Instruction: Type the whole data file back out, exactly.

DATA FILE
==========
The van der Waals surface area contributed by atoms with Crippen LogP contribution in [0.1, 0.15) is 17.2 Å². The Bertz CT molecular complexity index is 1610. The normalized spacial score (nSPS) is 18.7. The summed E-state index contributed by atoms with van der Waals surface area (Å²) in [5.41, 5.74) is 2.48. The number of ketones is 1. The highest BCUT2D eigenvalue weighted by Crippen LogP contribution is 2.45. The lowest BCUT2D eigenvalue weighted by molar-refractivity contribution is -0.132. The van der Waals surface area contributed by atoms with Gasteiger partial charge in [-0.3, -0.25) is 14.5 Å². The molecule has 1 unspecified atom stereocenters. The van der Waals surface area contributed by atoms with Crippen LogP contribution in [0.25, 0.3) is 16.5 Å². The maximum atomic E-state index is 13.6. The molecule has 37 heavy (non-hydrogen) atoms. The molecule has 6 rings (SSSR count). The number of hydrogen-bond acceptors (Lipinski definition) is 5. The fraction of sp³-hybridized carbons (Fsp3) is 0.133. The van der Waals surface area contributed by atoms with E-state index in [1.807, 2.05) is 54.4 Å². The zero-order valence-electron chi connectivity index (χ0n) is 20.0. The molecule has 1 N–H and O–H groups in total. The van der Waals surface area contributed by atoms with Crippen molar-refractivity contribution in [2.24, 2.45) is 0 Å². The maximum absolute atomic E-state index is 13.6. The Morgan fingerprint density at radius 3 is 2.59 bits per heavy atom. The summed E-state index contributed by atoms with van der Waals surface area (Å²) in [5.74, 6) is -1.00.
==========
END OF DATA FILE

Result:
The van der Waals surface area contributed by atoms with Crippen LogP contribution in [0.1, 0.15) is 17.2 Å². The Bertz CT molecular complexity index is 1610. The normalized spacial score (nSPS) is 18.7. The summed E-state index contributed by atoms with van der Waals surface area (Å²) in [5.41, 5.74) is 2.48. The number of ketones is 1. The highest BCUT2D eigenvalue weighted by Crippen LogP contribution is 2.45. The lowest BCUT2D eigenvalue weighted by molar-refractivity contribution is -0.132. The van der Waals surface area contributed by atoms with Gasteiger partial charge in [-0.3, -0.25) is 14.5 Å². The molecule has 1 unspecified atom stereocenters. The van der Waals surface area contributed by atoms with Crippen LogP contribution in [0.25, 0.3) is 16.5 Å². The maximum atomic E-state index is 13.6. The molecule has 37 heavy (non-hydrogen) atoms. The molecule has 6 rings (SSSR count). The number of hydrogen-bond acceptors (Lipinski definition) is 5. The fraction of sp³-hybridized carbons (Fsp3) is 0.133. The van der Waals surface area contributed by atoms with E-state index in [1.807, 2.05) is 54.4 Å². The zero-order valence-electron chi connectivity index (χ0n) is 20.0. The molecule has 1 N–H and O–H groups in total. The van der Waals surface area contributed by atoms with Crippen molar-refractivity contribution in [2.24, 2.45) is 0 Å². The maximum absolute atomic E-state index is 13.6. The Morgan fingerprint density at radius 3 is 2.59 bits per heavy atom. The summed E-state index contributed by atoms with van der Waals surface area (Å²) in [5.74, 6) is -1.00.